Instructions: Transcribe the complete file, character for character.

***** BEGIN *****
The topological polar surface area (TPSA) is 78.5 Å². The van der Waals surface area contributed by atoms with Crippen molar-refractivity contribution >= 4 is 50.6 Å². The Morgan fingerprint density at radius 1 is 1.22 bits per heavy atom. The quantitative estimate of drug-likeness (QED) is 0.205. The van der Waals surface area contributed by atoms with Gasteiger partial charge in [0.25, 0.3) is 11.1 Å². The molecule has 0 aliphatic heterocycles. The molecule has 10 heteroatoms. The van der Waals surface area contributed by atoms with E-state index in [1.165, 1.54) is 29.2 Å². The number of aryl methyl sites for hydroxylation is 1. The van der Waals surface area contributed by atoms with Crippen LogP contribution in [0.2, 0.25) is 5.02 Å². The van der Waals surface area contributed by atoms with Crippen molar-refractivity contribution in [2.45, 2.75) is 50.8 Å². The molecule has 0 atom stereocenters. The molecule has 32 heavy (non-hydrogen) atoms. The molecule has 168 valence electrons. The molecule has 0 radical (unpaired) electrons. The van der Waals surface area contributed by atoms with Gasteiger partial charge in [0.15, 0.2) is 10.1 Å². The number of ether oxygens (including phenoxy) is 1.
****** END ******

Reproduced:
The topological polar surface area (TPSA) is 78.5 Å². The van der Waals surface area contributed by atoms with Crippen molar-refractivity contribution >= 4 is 50.6 Å². The Morgan fingerprint density at radius 1 is 1.22 bits per heavy atom. The quantitative estimate of drug-likeness (QED) is 0.205. The van der Waals surface area contributed by atoms with Gasteiger partial charge in [0.25, 0.3) is 11.1 Å². The molecule has 0 aliphatic heterocycles. The molecule has 10 heteroatoms. The van der Waals surface area contributed by atoms with E-state index in [1.165, 1.54) is 29.2 Å². The number of aryl methyl sites for hydroxylation is 1. The van der Waals surface area contributed by atoms with Crippen LogP contribution in [0.2, 0.25) is 5.02 Å². The van der Waals surface area contributed by atoms with Crippen molar-refractivity contribution in [2.45, 2.75) is 50.8 Å². The molecule has 0 atom stereocenters. The molecule has 32 heavy (non-hydrogen) atoms. The molecule has 168 valence electrons. The molecule has 0 radical (unpaired) electrons. The van der Waals surface area contributed by atoms with Gasteiger partial charge in [0.15, 0.2) is 10.1 Å². The number of ether oxygens (including phenoxy) is 1.